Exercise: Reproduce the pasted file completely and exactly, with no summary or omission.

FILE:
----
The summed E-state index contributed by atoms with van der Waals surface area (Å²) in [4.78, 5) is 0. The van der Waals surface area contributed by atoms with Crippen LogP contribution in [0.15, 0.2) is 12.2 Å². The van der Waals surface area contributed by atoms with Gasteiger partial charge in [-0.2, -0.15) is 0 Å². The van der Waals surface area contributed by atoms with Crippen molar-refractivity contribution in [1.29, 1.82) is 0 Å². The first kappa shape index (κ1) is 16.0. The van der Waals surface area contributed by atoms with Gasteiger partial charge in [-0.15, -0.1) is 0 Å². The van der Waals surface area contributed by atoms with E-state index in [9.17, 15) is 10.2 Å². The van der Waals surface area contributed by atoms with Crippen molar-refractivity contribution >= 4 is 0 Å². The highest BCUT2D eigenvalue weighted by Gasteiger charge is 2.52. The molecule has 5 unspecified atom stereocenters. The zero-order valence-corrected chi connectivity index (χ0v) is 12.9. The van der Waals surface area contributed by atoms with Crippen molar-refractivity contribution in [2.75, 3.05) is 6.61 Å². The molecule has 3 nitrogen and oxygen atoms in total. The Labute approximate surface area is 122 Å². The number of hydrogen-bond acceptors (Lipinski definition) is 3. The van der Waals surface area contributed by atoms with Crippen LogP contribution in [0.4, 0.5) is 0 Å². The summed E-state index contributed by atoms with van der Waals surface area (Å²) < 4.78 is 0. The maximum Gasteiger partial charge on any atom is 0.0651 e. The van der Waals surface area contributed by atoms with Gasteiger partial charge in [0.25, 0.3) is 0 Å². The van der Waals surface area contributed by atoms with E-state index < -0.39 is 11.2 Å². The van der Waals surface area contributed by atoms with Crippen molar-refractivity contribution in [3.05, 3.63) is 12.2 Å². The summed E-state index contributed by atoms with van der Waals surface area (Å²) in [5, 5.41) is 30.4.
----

The summed E-state index contributed by atoms with van der Waals surface area (Å²) in [4.78, 5) is 0. The van der Waals surface area contributed by atoms with Crippen LogP contribution in [0.15, 0.2) is 12.2 Å². The van der Waals surface area contributed by atoms with Gasteiger partial charge in [-0.2, -0.15) is 0 Å². The van der Waals surface area contributed by atoms with Crippen molar-refractivity contribution in [1.29, 1.82) is 0 Å². The first kappa shape index (κ1) is 16.0. The van der Waals surface area contributed by atoms with Gasteiger partial charge in [-0.15, -0.1) is 0 Å². The van der Waals surface area contributed by atoms with E-state index in [9.17, 15) is 10.2 Å². The van der Waals surface area contributed by atoms with Crippen molar-refractivity contribution >= 4 is 0 Å². The highest BCUT2D eigenvalue weighted by Gasteiger charge is 2.52. The molecule has 5 unspecified atom stereocenters. The zero-order valence-corrected chi connectivity index (χ0v) is 12.9. The van der Waals surface area contributed by atoms with Crippen molar-refractivity contribution in [2.75, 3.05) is 6.61 Å². The molecule has 3 nitrogen and oxygen atoms in total. The Labute approximate surface area is 122 Å². The number of hydrogen-bond acceptors (Lipinski definition) is 3. The van der Waals surface area contributed by atoms with Crippen LogP contribution in [0.4, 0.5) is 0 Å². The summed E-state index contributed by atoms with van der Waals surface area (Å²) < 4.78 is 0. The maximum Gasteiger partial charge on any atom is 0.0651 e. The van der Waals surface area contributed by atoms with Gasteiger partial charge in [0.25, 0.3) is 0 Å². The van der Waals surface area contributed by atoms with E-state index < -0.39 is 11.2 Å². The van der Waals surface area contributed by atoms with Crippen molar-refractivity contribution in [3.05, 3.63) is 12.2 Å². The summed E-state index contributed by atoms with van der Waals surface area (Å²) in [5, 5.41) is 30.4.